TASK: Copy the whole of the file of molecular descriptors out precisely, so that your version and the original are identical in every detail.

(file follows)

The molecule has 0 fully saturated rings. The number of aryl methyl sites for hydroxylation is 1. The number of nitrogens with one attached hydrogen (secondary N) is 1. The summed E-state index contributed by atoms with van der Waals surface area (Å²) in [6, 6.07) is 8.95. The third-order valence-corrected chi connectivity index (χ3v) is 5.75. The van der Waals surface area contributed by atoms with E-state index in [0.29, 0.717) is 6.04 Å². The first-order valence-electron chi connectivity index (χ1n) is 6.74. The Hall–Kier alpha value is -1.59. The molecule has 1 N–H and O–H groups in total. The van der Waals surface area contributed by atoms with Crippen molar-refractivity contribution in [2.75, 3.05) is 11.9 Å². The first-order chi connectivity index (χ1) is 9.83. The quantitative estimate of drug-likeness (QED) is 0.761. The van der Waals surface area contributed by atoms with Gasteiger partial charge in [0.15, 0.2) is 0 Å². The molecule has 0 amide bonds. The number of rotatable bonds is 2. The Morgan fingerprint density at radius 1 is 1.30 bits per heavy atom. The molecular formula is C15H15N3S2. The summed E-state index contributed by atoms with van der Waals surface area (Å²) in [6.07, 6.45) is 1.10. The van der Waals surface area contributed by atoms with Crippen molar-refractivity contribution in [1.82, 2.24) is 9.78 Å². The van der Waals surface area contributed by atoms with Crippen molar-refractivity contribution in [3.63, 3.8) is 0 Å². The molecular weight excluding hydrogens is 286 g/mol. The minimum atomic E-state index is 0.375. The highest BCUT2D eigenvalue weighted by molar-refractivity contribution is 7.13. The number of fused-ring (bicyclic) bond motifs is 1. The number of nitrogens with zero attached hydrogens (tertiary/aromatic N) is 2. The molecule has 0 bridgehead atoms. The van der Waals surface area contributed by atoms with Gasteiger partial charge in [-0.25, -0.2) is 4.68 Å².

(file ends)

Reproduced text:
The molecule has 0 fully saturated rings. The number of aryl methyl sites for hydroxylation is 1. The number of nitrogens with one attached hydrogen (secondary N) is 1. The summed E-state index contributed by atoms with van der Waals surface area (Å²) in [6, 6.07) is 8.95. The third-order valence-corrected chi connectivity index (χ3v) is 5.75. The van der Waals surface area contributed by atoms with E-state index in [0.29, 0.717) is 6.04 Å². The first-order valence-electron chi connectivity index (χ1n) is 6.74. The Hall–Kier alpha value is -1.59. The molecule has 1 N–H and O–H groups in total. The van der Waals surface area contributed by atoms with Crippen molar-refractivity contribution in [2.75, 3.05) is 11.9 Å². The first-order chi connectivity index (χ1) is 9.83. The quantitative estimate of drug-likeness (QED) is 0.761. The van der Waals surface area contributed by atoms with Gasteiger partial charge in [0.15, 0.2) is 0 Å². The molecule has 0 amide bonds. The number of rotatable bonds is 2. The Morgan fingerprint density at radius 1 is 1.30 bits per heavy atom. The molecular formula is C15H15N3S2. The summed E-state index contributed by atoms with van der Waals surface area (Å²) in [6.07, 6.45) is 1.10. The van der Waals surface area contributed by atoms with Crippen molar-refractivity contribution in [1.82, 2.24) is 9.78 Å². The van der Waals surface area contributed by atoms with Crippen molar-refractivity contribution in [3.63, 3.8) is 0 Å². The molecular weight excluding hydrogens is 286 g/mol. The minimum atomic E-state index is 0.375. The highest BCUT2D eigenvalue weighted by molar-refractivity contribution is 7.13. The number of fused-ring (bicyclic) bond motifs is 1. The number of nitrogens with zero attached hydrogens (tertiary/aromatic N) is 2. The molecule has 0 bridgehead atoms. The van der Waals surface area contributed by atoms with Gasteiger partial charge in [-0.25, -0.2) is 4.68 Å².